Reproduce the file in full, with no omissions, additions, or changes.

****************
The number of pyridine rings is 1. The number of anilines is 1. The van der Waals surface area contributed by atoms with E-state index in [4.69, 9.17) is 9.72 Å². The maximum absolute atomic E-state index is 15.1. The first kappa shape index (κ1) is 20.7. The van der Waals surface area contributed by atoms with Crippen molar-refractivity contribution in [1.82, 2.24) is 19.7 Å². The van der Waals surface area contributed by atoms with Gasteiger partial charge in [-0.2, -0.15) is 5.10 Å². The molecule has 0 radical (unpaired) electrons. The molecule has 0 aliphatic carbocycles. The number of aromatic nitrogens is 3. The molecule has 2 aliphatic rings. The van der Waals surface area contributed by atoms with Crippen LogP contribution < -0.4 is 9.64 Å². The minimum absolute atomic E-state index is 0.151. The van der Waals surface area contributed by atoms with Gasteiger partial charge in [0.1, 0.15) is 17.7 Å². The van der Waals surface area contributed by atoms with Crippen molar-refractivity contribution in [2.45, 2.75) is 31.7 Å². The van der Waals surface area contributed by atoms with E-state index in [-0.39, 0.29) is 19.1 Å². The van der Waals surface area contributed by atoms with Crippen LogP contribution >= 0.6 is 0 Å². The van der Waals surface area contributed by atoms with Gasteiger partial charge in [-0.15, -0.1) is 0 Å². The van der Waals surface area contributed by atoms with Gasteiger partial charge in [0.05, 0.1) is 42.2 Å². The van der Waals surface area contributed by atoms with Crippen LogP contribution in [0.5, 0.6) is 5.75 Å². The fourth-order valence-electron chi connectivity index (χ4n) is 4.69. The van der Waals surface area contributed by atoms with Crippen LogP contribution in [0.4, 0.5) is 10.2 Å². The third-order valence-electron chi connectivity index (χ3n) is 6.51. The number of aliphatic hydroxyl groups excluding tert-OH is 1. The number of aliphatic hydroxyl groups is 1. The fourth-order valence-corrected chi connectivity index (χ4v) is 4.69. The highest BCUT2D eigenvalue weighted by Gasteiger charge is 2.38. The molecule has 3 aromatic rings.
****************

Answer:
The number of pyridine rings is 1. The number of anilines is 1. The van der Waals surface area contributed by atoms with E-state index in [4.69, 9.17) is 9.72 Å². The maximum absolute atomic E-state index is 15.1. The first kappa shape index (κ1) is 20.7. The van der Waals surface area contributed by atoms with Crippen molar-refractivity contribution in [1.82, 2.24) is 19.7 Å². The van der Waals surface area contributed by atoms with Gasteiger partial charge in [-0.2, -0.15) is 5.10 Å². The molecule has 0 radical (unpaired) electrons. The molecule has 0 aliphatic carbocycles. The number of aromatic nitrogens is 3. The molecule has 2 aliphatic rings. The van der Waals surface area contributed by atoms with Crippen LogP contribution < -0.4 is 9.64 Å². The minimum absolute atomic E-state index is 0.151. The van der Waals surface area contributed by atoms with Gasteiger partial charge in [0.1, 0.15) is 17.7 Å². The van der Waals surface area contributed by atoms with Crippen molar-refractivity contribution in [2.45, 2.75) is 31.7 Å². The van der Waals surface area contributed by atoms with E-state index in [-0.39, 0.29) is 19.1 Å². The van der Waals surface area contributed by atoms with Crippen LogP contribution >= 0.6 is 0 Å². The van der Waals surface area contributed by atoms with Gasteiger partial charge in [-0.15, -0.1) is 0 Å². The van der Waals surface area contributed by atoms with Gasteiger partial charge in [0.05, 0.1) is 42.2 Å². The van der Waals surface area contributed by atoms with Crippen LogP contribution in [0.5, 0.6) is 5.75 Å². The fourth-order valence-electron chi connectivity index (χ4n) is 4.69. The van der Waals surface area contributed by atoms with Crippen LogP contribution in [0.4, 0.5) is 10.2 Å². The third-order valence-electron chi connectivity index (χ3n) is 6.51. The number of aliphatic hydroxyl groups excluding tert-OH is 1. The number of aliphatic hydroxyl groups is 1. The fourth-order valence-corrected chi connectivity index (χ4v) is 4.69. The highest BCUT2D eigenvalue weighted by Gasteiger charge is 2.38. The molecule has 3 aromatic rings.